Your Belief System–Is It Rock Solid?

September 23, 2013

Belief SystemIs your belief system–which is formed on the conditions, environment, and experiences you have had since you were born–rock solid?

“Virtue is attended by more peace of mind than vice and meets with a more favorable reception from the world.”
        – David Hume 

Belief System in Development

Each of us has a worldview, which is formed on a certain set of beliefs, values, and attitudes that we think are true based on the conditions, environment, and experiences we have had since we were born. Since nobody has had exactly the same formative experiences, we all have unique belief systems. We tend to ally ourselves with those who share our strongest beliefs, and we sometimes find ourselves in conflict with those who don’t.

During disputes, rather than question our own beliefs, we usually try to find weaknesses in others’ beliefs. But it is important for us to question our own beliefs. They aren’t always as rock solid as we imagine. They may spring from limited information or from one particularly traumatic experience.

What do you believe?

These questions will help you define you–as a person and a leader:

  1. Do you believe in god?
  2. How did life begin?
  3. Why are you on earth?
  4. Are we alone?
  5. Where do we go after we die?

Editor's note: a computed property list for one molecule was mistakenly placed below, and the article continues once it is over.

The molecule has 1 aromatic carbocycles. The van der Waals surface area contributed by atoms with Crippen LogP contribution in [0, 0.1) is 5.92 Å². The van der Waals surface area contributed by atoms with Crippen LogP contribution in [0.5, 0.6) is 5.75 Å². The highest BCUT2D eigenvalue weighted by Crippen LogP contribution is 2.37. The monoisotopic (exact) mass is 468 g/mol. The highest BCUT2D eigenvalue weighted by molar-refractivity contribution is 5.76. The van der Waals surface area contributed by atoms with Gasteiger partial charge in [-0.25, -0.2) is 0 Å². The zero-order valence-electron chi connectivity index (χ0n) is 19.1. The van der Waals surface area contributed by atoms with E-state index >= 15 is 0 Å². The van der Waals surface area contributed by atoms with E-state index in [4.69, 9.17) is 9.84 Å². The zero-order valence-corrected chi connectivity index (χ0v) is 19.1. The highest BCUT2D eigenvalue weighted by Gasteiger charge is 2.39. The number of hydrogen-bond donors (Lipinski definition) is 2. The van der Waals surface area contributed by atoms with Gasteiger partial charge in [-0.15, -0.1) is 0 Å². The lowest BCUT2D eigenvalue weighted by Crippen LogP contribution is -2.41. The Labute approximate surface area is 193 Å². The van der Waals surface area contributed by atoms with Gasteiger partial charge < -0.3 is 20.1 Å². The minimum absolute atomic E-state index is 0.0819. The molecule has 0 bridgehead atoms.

6. What is the meaning of life?
  7. Are moral values absolute or relative?
  8. What is justice?
  9. How do we know what is right?
  10. Are the rich responsible to support the poor?

Belief System Awareness

How did you come to believe what you believe? The following questions were inspired by Belief System Awareness:

  1. Make a list of your most important beliefs or narratives (religious and non-religious), then write down where they came from. Do they come directly from an accepted belief system, or did you modify them somehow?
  2. Compile a more complete list of beliefs–all the ones you can think of. Now write down the names of your parents and grandparents. Draw a line between each belief to the people who share that belief. Decide which of these beliefs actually belong to you with intention and which you have accepted unintentionally. Now examine the beliefs you have that your parents and grandparents don’t share. Why is it that you hold these beliefs and they don’t?
  3. Which of our country’s cultural beliefs do you embrace? When was this belief formed–for you and our country? Why does it feel true to you now?



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